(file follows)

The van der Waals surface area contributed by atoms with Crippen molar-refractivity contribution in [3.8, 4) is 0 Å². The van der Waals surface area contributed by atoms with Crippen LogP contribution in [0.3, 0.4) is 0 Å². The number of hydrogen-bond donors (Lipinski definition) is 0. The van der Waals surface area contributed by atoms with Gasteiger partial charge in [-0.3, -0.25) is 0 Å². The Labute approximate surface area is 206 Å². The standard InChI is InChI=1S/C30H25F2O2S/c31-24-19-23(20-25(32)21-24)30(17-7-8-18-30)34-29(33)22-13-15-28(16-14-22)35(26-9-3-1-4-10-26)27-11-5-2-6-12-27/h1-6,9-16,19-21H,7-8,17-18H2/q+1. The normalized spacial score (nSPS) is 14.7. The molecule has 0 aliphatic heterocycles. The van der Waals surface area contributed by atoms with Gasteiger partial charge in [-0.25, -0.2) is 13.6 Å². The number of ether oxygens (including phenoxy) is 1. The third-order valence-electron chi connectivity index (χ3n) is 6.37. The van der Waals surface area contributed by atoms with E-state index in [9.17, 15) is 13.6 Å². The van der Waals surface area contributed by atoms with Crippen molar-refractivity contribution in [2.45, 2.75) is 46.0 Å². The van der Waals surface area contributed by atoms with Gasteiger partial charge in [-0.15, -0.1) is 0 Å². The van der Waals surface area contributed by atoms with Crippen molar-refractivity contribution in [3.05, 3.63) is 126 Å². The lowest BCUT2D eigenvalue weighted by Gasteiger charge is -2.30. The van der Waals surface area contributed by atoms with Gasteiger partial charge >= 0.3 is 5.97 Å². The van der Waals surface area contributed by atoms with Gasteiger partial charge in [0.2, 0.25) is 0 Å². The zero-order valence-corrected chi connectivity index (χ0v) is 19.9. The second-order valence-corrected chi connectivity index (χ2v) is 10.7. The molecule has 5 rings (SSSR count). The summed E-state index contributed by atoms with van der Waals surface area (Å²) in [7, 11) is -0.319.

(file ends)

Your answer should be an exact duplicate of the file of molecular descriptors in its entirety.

The van der Waals surface area contributed by atoms with Crippen molar-refractivity contribution in [3.8, 4) is 0 Å². The van der Waals surface area contributed by atoms with Crippen LogP contribution in [0.3, 0.4) is 0 Å². The number of hydrogen-bond donors (Lipinski definition) is 0. The van der Waals surface area contributed by atoms with Gasteiger partial charge in [-0.3, -0.25) is 0 Å². The Labute approximate surface area is 206 Å². The standard InChI is InChI=1S/C30H25F2O2S/c31-24-19-23(20-25(32)21-24)30(17-7-8-18-30)34-29(33)22-13-15-28(16-14-22)35(26-9-3-1-4-10-26)27-11-5-2-6-12-27/h1-6,9-16,19-21H,7-8,17-18H2/q+1. The normalized spacial score (nSPS) is 14.7. The molecule has 0 aliphatic heterocycles. The van der Waals surface area contributed by atoms with Gasteiger partial charge in [-0.25, -0.2) is 13.6 Å². The number of ether oxygens (including phenoxy) is 1. The third-order valence-electron chi connectivity index (χ3n) is 6.37. The van der Waals surface area contributed by atoms with E-state index in [9.17, 15) is 13.6 Å². The van der Waals surface area contributed by atoms with Crippen molar-refractivity contribution in [2.45, 2.75) is 46.0 Å². The van der Waals surface area contributed by atoms with Gasteiger partial charge in [-0.15, -0.1) is 0 Å². The van der Waals surface area contributed by atoms with Crippen molar-refractivity contribution in [3.05, 3.63) is 126 Å². The lowest BCUT2D eigenvalue weighted by Gasteiger charge is -2.30. The van der Waals surface area contributed by atoms with Gasteiger partial charge >= 0.3 is 5.97 Å². The van der Waals surface area contributed by atoms with Gasteiger partial charge in [0.2, 0.25) is 0 Å². The zero-order valence-corrected chi connectivity index (χ0v) is 19.9. The second-order valence-corrected chi connectivity index (χ2v) is 10.7. The molecule has 5 rings (SSSR count). The summed E-state index contributed by atoms with van der Waals surface area (Å²) in [7, 11) is -0.319.